|Posted:||May 15, 2019 09:55 AM|
|From:||Senator Timothy P. Kearney|
|To:||All Senate members|
|Subject:||Outdated Alcohol-Related Deed Restrictions|
|Before the 1930's, when municipalities began using zoning codes, many of the purposes for zoning were implemented through deed restrictions. These restrictions could determine building setbacks, building materials and dimensions, and the use of property - such as using it for the manufacture or sale of alcohol. Restricting alcohol was especially prevalent in deed restrictions during the Temperance Movement, leading up to Prohibition. Despite the failure and repeal of Prohibition in 1933, these deed restrictions are still in effect and are often unknowingly transferred to property owners. Deed restrictions may affect hundreds of properties that were subdivided from what used to be a single property in the 1800's that used a deed restriction to determine use. An alcohol-related deed restriction can prevent entrepreneurs from starting restaurants, grocery stores, or other businesses despite community and local government support.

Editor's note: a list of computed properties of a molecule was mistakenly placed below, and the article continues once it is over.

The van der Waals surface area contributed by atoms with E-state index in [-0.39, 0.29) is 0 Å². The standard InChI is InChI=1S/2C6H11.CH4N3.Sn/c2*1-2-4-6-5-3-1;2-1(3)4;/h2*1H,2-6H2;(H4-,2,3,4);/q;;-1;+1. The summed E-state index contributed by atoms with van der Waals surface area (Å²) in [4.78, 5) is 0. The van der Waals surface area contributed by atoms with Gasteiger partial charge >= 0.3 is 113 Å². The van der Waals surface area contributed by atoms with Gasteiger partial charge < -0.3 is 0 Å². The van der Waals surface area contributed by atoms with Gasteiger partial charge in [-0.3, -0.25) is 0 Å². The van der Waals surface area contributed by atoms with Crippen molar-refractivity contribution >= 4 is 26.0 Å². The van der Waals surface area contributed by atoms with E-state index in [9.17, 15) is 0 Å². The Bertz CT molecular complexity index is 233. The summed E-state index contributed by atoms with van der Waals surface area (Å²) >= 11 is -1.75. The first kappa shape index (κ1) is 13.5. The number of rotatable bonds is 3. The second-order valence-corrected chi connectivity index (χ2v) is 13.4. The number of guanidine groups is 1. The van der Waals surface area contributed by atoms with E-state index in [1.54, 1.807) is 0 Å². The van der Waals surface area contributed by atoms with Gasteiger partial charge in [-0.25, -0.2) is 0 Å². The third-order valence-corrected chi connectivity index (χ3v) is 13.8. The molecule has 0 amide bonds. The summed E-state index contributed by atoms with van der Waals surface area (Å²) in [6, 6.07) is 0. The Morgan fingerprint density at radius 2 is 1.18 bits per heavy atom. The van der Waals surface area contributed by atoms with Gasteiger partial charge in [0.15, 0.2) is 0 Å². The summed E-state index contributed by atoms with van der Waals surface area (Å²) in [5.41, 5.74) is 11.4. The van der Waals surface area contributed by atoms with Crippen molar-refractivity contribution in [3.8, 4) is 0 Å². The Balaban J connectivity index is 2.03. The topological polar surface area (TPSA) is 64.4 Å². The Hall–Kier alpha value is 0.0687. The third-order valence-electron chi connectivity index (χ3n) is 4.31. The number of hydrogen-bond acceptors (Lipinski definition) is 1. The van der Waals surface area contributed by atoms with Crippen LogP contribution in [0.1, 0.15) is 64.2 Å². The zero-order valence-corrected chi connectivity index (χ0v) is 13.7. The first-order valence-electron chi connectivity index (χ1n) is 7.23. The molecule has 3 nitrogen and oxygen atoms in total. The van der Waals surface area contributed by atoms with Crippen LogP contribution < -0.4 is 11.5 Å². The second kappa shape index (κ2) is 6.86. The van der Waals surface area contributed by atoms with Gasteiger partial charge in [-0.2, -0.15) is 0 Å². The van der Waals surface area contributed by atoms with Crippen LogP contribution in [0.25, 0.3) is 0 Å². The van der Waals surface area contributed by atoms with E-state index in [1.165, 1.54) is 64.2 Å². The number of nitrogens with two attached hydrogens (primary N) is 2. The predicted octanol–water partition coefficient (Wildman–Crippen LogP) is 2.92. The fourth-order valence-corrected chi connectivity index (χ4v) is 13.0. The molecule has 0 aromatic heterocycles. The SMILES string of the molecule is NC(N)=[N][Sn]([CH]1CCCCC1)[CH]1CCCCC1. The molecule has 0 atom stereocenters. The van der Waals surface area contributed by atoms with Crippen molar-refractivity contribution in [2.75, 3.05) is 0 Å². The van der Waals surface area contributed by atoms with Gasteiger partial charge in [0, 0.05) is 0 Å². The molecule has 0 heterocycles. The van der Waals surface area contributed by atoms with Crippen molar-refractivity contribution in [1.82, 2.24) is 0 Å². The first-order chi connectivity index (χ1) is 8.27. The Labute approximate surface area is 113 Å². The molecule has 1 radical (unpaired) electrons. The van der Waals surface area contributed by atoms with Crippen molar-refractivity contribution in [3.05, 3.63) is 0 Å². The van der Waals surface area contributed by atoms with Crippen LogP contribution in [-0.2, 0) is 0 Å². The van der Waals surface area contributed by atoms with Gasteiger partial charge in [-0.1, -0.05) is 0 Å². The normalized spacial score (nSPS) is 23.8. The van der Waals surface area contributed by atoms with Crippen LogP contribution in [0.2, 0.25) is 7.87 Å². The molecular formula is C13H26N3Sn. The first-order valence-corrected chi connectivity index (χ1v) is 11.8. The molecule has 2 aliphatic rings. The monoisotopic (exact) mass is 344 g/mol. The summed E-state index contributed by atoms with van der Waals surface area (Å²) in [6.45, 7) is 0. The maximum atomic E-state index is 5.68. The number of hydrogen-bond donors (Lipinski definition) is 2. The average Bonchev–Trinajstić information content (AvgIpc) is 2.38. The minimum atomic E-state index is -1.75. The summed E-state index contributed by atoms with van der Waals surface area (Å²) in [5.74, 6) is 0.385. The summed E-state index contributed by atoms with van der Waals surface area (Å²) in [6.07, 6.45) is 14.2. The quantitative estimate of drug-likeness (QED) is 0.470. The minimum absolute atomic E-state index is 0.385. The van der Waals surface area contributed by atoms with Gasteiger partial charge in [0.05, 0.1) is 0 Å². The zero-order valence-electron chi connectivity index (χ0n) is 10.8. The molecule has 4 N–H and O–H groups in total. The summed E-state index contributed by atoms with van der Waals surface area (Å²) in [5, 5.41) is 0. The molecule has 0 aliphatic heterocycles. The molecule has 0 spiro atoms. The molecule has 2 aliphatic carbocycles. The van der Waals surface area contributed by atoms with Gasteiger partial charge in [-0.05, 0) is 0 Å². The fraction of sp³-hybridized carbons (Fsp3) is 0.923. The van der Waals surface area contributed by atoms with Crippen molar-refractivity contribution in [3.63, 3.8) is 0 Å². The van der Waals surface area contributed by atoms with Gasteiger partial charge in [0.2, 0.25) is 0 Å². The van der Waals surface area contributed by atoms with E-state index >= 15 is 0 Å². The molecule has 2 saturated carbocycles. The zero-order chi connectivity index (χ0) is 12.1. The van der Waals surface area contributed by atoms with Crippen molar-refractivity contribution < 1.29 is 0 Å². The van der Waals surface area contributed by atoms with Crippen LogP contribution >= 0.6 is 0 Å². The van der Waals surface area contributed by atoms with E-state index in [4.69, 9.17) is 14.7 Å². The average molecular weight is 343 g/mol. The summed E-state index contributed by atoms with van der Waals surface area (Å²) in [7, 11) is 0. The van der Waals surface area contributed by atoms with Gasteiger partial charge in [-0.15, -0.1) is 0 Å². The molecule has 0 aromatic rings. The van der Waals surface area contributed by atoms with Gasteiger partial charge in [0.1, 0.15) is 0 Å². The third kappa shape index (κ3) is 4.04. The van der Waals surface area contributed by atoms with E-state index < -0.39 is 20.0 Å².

For example, the entire business district of a borough in Delaware County sits on what was once a farm whose original Quaker owner placed a deed restriction that prohibited the manufacturing or sale of alcohol. Even though the borough overwhelmingly passed a referendum to issue liquor licenses, there is no property within the town center that can evade the deed restriction. The borough risks losing its struggling grocery store that is an anchor for the community because of a single property owner within the original deed lot who demands the deed remain enforced.
This legislation would render unenforceable these alcohol-specific provisions within deed restrictions in municipalities that overwhelmingly support the sale of beer, wine, or spirits within their borders via referendum. At the same time, it respects the rights property owners who wish to continue to enforce the deed restrictions on their own properties.
Please join me in co-sponsoring this legislation to support the economic viability of our communities.
Contact Sam Arnold, firstname.lastname@example.org, with any questions.
Introduced as SB728